Polling places are located in each precinct in your city or town. Call your local election official or the Elections Division at 1-800-462-VOTE (8683) or 617-727-2828 to find out where your polling place is located. You can also visit the Elections Division website at www.wheredoivotema.com to look up your polling place and view a sample ballot.
All polling places are required by federal and state law to be accessible to elderly and disabled voters.
The polls must be open from 7:00 a.m. to 8:00 p.m. for State Elections. Some municipalities may open their polls as early as 5:45 a.m. Please call your city or town clerk to verify your polling hours.
Sample ballots as well as instruction cards are posted at the polls on election day. Also, you can view a sample ballot at the Elections Division website: www.wheredoivotema.com.
If you registered to vote, but your name is not on the voting list, ask the election officer in charge of the polling place to check your registration by looking at the inactive voter’s list and by checking to see if you may be registered in another precinct in that municipality.
If they still cannot find your name, you may go to city or town hall to attempt to establish your identity as a registered voter or you may cast a provisional ballot at the polling place.
To cast a provisional ballot, you must execute a provisional ballot affirmation before a precinct officer at the polling place declaring that you are a registered voter in the city or town and reside within the geographical boundaries of said precinct. You must also show suitable identification.
After the election, the local election official will search for records to confirm your voter registration. If your eligibility is confirmed, your ballot will be counted. If your eligibility cannot be confirmed, your ballot will remain sealed in an envelope until such time as it is required to be kept and then will be destroyed without being viewed.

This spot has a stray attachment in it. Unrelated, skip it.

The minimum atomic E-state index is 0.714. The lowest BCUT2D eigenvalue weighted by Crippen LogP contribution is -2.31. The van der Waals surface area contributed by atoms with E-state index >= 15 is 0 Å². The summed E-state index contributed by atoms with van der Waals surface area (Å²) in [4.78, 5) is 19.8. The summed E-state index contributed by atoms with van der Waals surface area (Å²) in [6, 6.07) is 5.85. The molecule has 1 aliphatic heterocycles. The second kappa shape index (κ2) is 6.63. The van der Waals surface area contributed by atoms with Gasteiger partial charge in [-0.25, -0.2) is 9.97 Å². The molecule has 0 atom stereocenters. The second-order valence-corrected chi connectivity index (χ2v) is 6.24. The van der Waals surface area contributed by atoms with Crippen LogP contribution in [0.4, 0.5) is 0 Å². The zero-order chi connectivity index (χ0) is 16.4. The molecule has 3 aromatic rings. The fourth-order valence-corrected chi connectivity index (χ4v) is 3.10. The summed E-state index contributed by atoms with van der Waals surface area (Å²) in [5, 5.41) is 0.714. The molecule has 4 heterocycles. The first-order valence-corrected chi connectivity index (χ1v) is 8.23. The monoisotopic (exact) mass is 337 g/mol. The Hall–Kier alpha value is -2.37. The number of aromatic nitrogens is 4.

In Massachusetts, every voter casts a paper ballot. Upon entering the polling place, each voter must give their address and name so the poll worker can check it off the list before giving you a ballot. Once you get your ballot, you go to a booth where you mark your choices for the candidates for offices and ballot questions. After marking your ballot, you must check-out by providing your address and name again before depositing your ballot into the either the ballot box or tabulator.
If you need assistance because of vision impairment, disability, inability to read or to read English, you may seek help from either a person of your choice or from election officials.
You may also ask the election officials to use the AutoMARK Voter Assist Terminal, which is an accessible ballot marking device, to mark your ballot. As part of the Help America Vote Act of 2002 (HAVA), there will be at least one AutoMARK Voter Assist Terminal at each polling location. The AutoMARK allows a voter to mark their ballot privately and independently. After inserting the ballot into the AutoMARK, the voter can review the ballot and make selections by using the touch screen and/or the keypad while listening to the ballot over a set of headphones. After making all of the choices on the ballot, the AutoMARK will mark the ballot in accordance with the voter’s choices by filling in the corresponding ovals or connecting the arrows on the ballot. The ballot will then be returned to the voter for deposit into the ballot box.
If you make a mistake on your ballot, you may request a new one. You may request up to two new ballots.
Yes, you may bring materials into the voting booth. You can bring preprinted brochures or pamphlets, or your own notes, but you cannot display such materials while in the polling location. Also, you must take any materials with you when you leave the voting booth.
You may be required to show personal identification to vote. If you registered to vote by mail you may be required to show identification when you vote for the first time in a federal election, such as the 2012 election.
Also, under Massachusetts law, any voter may be asked to show identification if there is a question about their identity.
Acceptable identification must include your name and the address at which you are registered to vote, for example: a current and valid driver’s license, photo identification, current utility bill, bank statement, paycheck, government check, or other government document showing your name and the address at which you are registered to vote.